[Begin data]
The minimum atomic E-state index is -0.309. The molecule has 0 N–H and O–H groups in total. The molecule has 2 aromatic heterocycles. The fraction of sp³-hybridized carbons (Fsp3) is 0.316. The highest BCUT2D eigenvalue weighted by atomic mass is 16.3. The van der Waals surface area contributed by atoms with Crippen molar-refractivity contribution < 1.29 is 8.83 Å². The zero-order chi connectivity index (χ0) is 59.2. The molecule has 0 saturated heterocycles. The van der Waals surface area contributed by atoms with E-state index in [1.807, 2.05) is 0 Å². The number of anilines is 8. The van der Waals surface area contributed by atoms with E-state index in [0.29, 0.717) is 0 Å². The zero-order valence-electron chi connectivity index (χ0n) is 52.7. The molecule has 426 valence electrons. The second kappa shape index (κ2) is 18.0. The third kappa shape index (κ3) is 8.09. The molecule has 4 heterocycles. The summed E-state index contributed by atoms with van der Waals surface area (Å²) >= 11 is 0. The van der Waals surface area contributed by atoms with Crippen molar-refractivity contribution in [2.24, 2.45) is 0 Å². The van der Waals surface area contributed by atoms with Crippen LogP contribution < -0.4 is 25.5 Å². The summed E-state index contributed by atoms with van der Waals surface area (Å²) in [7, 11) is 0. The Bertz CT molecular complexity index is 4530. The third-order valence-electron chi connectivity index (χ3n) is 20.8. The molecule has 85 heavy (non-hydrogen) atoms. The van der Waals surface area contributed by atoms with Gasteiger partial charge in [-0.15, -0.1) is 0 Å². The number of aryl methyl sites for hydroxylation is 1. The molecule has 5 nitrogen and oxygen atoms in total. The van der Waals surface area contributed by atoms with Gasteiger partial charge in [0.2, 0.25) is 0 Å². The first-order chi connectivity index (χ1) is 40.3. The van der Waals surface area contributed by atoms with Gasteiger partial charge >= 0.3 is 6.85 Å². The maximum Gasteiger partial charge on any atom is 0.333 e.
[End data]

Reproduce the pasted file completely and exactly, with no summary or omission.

The minimum atomic E-state index is -0.309. The molecule has 0 N–H and O–H groups in total. The molecule has 2 aromatic heterocycles. The fraction of sp³-hybridized carbons (Fsp3) is 0.316. The highest BCUT2D eigenvalue weighted by atomic mass is 16.3. The van der Waals surface area contributed by atoms with Crippen molar-refractivity contribution < 1.29 is 8.83 Å². The zero-order chi connectivity index (χ0) is 59.2. The molecule has 0 saturated heterocycles. The van der Waals surface area contributed by atoms with E-state index in [1.807, 2.05) is 0 Å². The number of anilines is 8. The van der Waals surface area contributed by atoms with E-state index in [0.29, 0.717) is 0 Å². The zero-order valence-electron chi connectivity index (χ0n) is 52.7. The molecule has 426 valence electrons. The second kappa shape index (κ2) is 18.0. The third kappa shape index (κ3) is 8.09. The molecule has 4 heterocycles. The summed E-state index contributed by atoms with van der Waals surface area (Å²) >= 11 is 0. The van der Waals surface area contributed by atoms with Crippen molar-refractivity contribution in [2.24, 2.45) is 0 Å². The van der Waals surface area contributed by atoms with Crippen LogP contribution < -0.4 is 25.5 Å². The summed E-state index contributed by atoms with van der Waals surface area (Å²) in [7, 11) is 0. The Bertz CT molecular complexity index is 4530. The third-order valence-electron chi connectivity index (χ3n) is 20.8. The molecule has 85 heavy (non-hydrogen) atoms. The van der Waals surface area contributed by atoms with Gasteiger partial charge in [-0.15, -0.1) is 0 Å². The number of aryl methyl sites for hydroxylation is 1. The molecule has 5 nitrogen and oxygen atoms in total. The van der Waals surface area contributed by atoms with Gasteiger partial charge in [0.2, 0.25) is 0 Å². The first-order chi connectivity index (χ1) is 40.3. The van der Waals surface area contributed by atoms with Gasteiger partial charge >= 0.3 is 6.85 Å². The maximum Gasteiger partial charge on any atom is 0.333 e.